A stranger lurks on the edge of a playground, waiting for a parent to turn their back. As soon as the child is unattended, the stranger comes out of the shadows and lures the child away.
It’s a scenario many people call to mind when the subject turns to child sexual abuse. But for the vast majority of children, it isn’t what happens at all.
“Most children who are sexually abused know and trust their abuser,” says Howard Friedrichs, a 2016-17 Our Kids board member and supporter since 2005.
“When I learned that, I was completely shocked. Child sexual abuse is a difficult topic, and the people committing the crime thrive on secrecy and shame. But the more you know about it, the more you understand why we have to talk about it.”
In honor of Our Kids 30th anniversary, Friedrichs talked to Our Kids about what he’s learned in his 12 years as a supporter.
Our Kids: How did you become connected to Our Kids?
Howard Friedrichs: I work at Ford Credit, a company that has supported Our Kids in so many ways for more than 25 years. My manager, Mike O’Connor, asked me to volunteer for Soup Sunday back in 2005. He was such a huge supporter of Our Kids, and I immediately got swept up in the excitement.
I admit, like a lot of people who come to Our Kids events, I didn’t really know what they did at the time. But the passion I saw from the staff and supporters grabbed me. It was inspiring and different from anywhere else I’d volunteered.
OK: What was unique about it?
Friedrichs: Most people don’t want to talk about child sexual abuse, even when there’s not an issue. So to get people to talk about it, and then to get them to do something about it, you have to be a certain type of person.
OK: It’s a tough issue, so it takes a certain kind of strength to tackle it?
Friedrichs: Absolutely. It’s a difficult hurdle, especially when you learn the facts: one in four girls and one in seven boys will experience some sort of child sexual abuse by age 18.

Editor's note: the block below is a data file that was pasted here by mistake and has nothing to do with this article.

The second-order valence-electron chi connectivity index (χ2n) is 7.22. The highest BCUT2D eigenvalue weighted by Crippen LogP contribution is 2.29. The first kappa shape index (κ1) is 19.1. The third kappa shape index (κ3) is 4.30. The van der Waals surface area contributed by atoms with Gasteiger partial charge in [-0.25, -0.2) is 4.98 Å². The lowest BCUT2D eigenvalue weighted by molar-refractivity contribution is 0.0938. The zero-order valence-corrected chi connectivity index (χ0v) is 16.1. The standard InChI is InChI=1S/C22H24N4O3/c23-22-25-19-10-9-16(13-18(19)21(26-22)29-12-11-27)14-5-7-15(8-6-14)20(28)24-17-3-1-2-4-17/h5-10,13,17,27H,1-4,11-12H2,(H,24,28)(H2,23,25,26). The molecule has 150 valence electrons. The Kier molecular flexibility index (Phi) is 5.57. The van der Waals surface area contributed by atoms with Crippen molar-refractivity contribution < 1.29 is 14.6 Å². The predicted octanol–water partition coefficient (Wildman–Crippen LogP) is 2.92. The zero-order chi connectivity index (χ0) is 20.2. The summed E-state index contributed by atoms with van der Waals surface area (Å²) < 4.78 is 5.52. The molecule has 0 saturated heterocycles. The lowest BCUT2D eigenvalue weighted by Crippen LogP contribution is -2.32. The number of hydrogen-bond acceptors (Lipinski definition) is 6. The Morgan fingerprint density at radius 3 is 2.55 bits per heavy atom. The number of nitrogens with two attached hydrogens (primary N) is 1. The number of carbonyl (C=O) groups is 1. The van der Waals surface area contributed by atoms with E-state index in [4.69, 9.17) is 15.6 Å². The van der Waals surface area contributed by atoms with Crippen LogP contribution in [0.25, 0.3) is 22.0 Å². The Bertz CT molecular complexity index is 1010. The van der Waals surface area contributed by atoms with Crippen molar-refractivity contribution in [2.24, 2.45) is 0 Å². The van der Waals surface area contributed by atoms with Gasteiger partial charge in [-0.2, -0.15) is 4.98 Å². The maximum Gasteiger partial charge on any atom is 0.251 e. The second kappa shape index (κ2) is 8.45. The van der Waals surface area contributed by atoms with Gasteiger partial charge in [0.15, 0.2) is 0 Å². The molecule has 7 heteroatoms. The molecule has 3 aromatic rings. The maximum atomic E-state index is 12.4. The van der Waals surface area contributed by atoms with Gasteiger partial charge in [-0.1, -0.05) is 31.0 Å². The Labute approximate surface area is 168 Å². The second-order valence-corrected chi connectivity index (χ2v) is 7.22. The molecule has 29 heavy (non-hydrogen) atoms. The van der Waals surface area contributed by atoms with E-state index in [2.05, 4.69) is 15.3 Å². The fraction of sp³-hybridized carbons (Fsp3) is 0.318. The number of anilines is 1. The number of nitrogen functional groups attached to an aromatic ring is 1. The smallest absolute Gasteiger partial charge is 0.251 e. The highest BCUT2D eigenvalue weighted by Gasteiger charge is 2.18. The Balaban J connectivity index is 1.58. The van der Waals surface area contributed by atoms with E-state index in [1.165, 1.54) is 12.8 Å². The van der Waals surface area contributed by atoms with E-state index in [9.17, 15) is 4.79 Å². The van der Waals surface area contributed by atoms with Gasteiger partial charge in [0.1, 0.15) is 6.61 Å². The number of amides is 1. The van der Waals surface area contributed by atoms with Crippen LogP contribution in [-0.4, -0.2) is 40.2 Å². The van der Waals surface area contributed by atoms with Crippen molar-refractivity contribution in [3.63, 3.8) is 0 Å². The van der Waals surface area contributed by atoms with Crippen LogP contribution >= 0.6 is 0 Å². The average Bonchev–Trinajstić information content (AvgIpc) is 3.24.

I don’t think everyone realizes how big that number really is, and for a lot of people it seems unreal or overwhelming. But the first thing you learn at Our Kids is it’s real, and we can do something about it.
OK: What’s an easy thing anyone can do to make a difference?
Friedrichs: Arm yourself with knowledge. One thing that really clicked with me was learning the four steps you should use when reacting to a child who discloses abuse to you:
- Listen to the child.
- Support them.
- Stay calm.
- Take action.
I always think about how #3 would be the hardest — staying cool — but that’s another reason everyone should have a roadmap. If a child is brave enough to speak up, you have to be brave enough to stand up for them.
Plus in Tennessee, taking action (#4) is not just the right thing to do: it is required by law. Anyone who has a reasonable suspicion of abuse has to report it.
To report abuse call 1-877-237-0004.
OK: What surprises you most about Our Kids after all these years?
Friedrichs: The staff. What they do on a daily basis — listening to and guiding families through this unthinkable thing — is amazing.
They’re kind and caring. It’s nothing short of outstanding.
OK: People often say, ‘I could never do what you do’ as it relates to working with child sexual abuse.
How do you respond to that?
Friedrichs: We don’t always give ourselves enough credit for how strong we are, and how resilient children are.
It’s impossible to be associated with Our Kids and not have it change you. It opens your eyes to the world, and it gives you a way to help people at their most vulnerable.
As a board member, my role is to help ensure resources are available to help families 24/7/365 at no cost, and to let families know how Our Kids can help if they are ever concerned about child sexual abuse.
Everyone can help with those goals.
Written by Ashley Brantley. Content services provided by Parthenon Publishing.